Flying Flowers

For our May 2010 Washington Gardener Magazine Reader Contest, we gave away five pairs of passes to Brookside Gardens “Wings of Fancy" Butterfly Exhibit, which runs through the summer in Wheaton, MD.

We asked entrants to tell us their favorite butterfly attracting plants. Not surprisingly, most entries named Common milkweed (Asclepias syriaca), host plant of the monarch. Mark L. of Washington, DC remarked on its relative Show milkweed (Asclepias speciosa): "Plant is easy to grow, has good structure with beautiful flowers and also provides food for adults and caterpillars of the monarch butterfly. Adults of other butterflies also feed on the flowers."

Katie R. of Gaithersburg, MD, said her favorite butterfly attracting plant is: "Buddleia (aka Butterfly Bush)-- even though it's invasive, my kids love it for the butterflies that it brings to the yard. My older son is a butterfly enthusiast, in no small part due to the butterfly bush in the yard!" Katie was joined by a few others who dared to name this "exotic" as a top butterfly plant. It did gets its common name for a reason!

"Gaillardia is my favorite butterfly-attracting plant," wrote Judith D. of Washington, DC, on her entry email. "It is a perennial which can be grown from seed, tolerates drought, blooms all season, is successful in my yard and is beautiful. What more could I ask for?"

Bee Balm and Lilac both got single votes. I'm personally surprised no one named Lantana, Sage, or Verbena which are probably my three biggest butterfly attractors in my own home garden.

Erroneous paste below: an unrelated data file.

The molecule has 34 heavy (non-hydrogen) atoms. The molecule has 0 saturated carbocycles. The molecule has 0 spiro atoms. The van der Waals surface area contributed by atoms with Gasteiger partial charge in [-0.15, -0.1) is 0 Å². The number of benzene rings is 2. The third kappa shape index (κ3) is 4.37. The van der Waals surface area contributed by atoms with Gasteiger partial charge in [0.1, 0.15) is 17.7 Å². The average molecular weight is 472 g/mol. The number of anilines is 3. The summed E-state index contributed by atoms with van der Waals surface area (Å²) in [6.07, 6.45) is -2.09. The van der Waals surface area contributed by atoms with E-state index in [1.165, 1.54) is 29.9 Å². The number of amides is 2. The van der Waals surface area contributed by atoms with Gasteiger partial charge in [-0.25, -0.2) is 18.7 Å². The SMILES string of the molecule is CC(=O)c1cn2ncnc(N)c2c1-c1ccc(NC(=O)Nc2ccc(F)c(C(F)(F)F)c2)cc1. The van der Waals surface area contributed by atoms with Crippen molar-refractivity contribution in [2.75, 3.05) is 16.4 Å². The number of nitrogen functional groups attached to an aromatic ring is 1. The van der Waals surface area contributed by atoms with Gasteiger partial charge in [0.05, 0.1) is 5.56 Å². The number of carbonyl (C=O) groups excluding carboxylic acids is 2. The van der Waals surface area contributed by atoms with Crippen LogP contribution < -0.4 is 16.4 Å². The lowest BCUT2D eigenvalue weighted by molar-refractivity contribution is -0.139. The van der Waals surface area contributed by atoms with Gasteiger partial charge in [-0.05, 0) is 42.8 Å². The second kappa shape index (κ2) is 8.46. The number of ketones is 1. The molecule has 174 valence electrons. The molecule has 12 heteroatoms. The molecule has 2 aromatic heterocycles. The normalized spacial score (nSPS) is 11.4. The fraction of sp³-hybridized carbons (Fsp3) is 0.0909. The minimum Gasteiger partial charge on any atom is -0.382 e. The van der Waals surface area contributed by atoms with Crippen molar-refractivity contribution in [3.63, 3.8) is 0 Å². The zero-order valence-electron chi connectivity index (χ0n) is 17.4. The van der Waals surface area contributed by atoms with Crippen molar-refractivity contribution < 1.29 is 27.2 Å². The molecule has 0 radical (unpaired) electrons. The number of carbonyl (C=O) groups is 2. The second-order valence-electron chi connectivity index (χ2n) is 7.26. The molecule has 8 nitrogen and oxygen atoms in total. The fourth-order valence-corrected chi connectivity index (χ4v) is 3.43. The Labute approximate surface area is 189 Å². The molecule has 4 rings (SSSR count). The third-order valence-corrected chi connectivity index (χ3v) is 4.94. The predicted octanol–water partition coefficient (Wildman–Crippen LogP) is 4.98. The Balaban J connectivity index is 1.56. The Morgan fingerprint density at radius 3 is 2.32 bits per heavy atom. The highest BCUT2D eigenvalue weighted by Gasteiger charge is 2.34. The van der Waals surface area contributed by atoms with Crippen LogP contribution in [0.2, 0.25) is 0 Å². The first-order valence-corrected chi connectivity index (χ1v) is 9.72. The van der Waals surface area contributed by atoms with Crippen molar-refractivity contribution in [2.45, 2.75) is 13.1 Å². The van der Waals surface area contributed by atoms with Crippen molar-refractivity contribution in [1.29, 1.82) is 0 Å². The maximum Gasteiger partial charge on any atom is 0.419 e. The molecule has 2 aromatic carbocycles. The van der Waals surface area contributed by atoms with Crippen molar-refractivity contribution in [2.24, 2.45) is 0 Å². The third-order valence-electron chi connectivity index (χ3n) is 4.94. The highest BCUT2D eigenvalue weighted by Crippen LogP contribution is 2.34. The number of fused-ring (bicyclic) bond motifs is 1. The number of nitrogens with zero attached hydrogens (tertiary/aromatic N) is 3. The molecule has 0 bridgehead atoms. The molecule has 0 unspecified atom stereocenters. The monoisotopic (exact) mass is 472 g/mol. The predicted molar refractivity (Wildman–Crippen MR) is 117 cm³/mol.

Patricia B. of Indian Head, MD, had an unusual answer: "Azaelas. The azaelas are among the first to bloom and I love to watch the butterflies feed on the flowers. We've got pinks and whites, a few reds and lavender too. The yellow and black swallowtails make a gorgeous color contrast against the flowers. For sanity and pure enjoyment I have my butterfly watch time followed by an evening bat watch. That's my happy pill."

So, what plants bring butterflies to YOUR garden?


Karen Blandford said…
The biggest butterfly magnet in my gardens is garden pholx. I am not sure if it is the blooming time or the flower, but the fluttering gets pretty intense!
In our school garden, we have a large fennel plant on which we found 6 swallowtail caterpillars.
Fennel and phlox are both terrific! I need to add from my own garden that I find verbena and lantana covered with fluttering each summer.

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